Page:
Following on from 'Kleopatra', the glittering epic of Egypt's queen continues as she allies herself with Anthony and begins a love story that immortalizes her as one of history's greatest political players and most tragic heroines.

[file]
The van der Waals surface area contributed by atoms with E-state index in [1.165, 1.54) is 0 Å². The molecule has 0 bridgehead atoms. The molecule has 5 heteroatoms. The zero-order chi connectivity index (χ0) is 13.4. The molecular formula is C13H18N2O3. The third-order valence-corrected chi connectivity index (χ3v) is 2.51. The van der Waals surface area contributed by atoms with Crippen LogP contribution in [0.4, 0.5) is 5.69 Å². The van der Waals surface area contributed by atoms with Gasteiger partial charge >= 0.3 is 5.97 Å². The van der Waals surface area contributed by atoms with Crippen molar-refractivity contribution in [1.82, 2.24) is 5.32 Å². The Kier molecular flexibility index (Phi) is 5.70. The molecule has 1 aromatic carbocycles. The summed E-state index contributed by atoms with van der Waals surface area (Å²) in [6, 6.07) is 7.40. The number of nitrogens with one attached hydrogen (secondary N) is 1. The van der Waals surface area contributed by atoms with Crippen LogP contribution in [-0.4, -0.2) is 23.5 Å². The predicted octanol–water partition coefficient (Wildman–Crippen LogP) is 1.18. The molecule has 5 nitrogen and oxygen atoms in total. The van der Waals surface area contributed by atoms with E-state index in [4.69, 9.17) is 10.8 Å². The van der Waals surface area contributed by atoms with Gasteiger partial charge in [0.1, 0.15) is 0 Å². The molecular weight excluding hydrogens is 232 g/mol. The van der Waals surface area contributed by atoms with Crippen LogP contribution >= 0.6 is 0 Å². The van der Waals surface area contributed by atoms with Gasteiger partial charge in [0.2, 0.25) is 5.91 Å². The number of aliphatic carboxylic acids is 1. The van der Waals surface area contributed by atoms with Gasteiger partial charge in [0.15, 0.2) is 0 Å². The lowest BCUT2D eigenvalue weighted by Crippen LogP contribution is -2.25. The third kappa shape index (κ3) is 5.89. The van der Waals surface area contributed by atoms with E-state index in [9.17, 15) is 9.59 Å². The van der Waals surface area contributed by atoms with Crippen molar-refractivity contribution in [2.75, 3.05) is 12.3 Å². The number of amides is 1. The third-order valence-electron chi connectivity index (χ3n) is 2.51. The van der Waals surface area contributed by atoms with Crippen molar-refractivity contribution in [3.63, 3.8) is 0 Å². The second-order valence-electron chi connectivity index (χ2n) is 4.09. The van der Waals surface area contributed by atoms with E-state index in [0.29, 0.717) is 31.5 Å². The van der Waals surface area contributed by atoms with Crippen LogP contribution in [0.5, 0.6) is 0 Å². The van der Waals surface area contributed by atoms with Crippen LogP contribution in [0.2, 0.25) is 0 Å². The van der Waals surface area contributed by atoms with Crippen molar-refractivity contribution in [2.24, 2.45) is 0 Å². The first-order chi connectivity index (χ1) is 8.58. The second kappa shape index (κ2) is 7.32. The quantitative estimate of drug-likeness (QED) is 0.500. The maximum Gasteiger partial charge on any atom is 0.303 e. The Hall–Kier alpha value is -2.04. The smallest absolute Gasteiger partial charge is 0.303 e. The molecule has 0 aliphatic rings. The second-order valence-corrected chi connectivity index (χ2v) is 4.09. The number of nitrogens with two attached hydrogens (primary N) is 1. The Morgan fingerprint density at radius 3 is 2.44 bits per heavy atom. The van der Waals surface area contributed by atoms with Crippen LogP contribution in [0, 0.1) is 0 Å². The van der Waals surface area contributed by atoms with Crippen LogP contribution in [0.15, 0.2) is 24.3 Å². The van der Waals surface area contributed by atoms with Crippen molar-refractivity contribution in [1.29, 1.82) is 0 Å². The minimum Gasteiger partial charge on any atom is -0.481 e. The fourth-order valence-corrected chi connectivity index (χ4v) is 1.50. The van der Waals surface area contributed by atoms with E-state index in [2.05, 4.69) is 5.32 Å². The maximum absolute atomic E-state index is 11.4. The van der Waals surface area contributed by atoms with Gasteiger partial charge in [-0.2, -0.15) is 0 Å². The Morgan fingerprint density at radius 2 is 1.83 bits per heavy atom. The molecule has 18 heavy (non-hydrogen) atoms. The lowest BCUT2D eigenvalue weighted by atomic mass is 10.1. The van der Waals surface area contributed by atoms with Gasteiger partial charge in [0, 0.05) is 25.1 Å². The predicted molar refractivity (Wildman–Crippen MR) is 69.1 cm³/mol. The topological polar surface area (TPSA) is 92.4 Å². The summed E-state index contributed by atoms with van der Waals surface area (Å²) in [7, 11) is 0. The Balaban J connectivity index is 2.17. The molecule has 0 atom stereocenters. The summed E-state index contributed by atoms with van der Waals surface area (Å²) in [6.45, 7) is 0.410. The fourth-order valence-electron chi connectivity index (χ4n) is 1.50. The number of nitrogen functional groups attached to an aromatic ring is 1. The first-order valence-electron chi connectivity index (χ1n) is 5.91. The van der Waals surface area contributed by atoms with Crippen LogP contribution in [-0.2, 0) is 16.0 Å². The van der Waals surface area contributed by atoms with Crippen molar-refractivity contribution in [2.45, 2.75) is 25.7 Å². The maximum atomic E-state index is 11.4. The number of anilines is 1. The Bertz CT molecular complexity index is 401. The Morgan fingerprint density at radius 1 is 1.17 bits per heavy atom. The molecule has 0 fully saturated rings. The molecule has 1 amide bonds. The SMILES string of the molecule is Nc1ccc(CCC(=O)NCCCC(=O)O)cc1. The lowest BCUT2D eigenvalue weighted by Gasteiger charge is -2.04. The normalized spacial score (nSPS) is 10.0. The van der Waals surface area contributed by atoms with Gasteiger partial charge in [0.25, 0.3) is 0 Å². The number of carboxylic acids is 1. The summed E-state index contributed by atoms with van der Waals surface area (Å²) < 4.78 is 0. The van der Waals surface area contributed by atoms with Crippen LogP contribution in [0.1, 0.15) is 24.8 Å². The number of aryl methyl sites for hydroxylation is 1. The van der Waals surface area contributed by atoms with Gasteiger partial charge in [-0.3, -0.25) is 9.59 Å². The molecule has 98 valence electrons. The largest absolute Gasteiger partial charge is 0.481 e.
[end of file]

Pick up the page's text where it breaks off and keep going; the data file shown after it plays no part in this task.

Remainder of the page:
The second volume of Essex's Kleopatra series, which picks up as the 22-year-old queen of Egypt returns from exile in Rome, overflows with war, sex, political intrigue and the fruits of Essex's assiduous research on everything from ancient Egyptian religious ceremonies to traffic laws in Julius Caesar's Rome. Essex's Kleopatra is ruled by her lust for power. Everything she controls her body, her money is a tool with which to improve her position and that of her country. As she puts it, "In matters of state, let your blood run cold." She joins with Caesar, aligning Egypt with Rome, but when he's murdered, Kleopatra lays the groundwork for a similar association with Antony, to whom she is overwhelmingly attracted. Each of these alliances transcends its political motivation. Kleopatra loves both men, viewing Caesar as a mentor and Antony as a soul mate. Yet this love never clouds her self-promoting vision, making Essex's Kleopatra more than a simple seductress, as she is often portrayed. Indeed, the careful balance Essex strikes between Kleopatra's intimate emotional life and her statecraft makes this a satisfyingly nuanced and approachable portrait. As with its predecessor, the novel's rich language, attention to historical detail and fast-flowing action offer an invigorating read for those interested in ancient history or simply the thrills of battles and romance.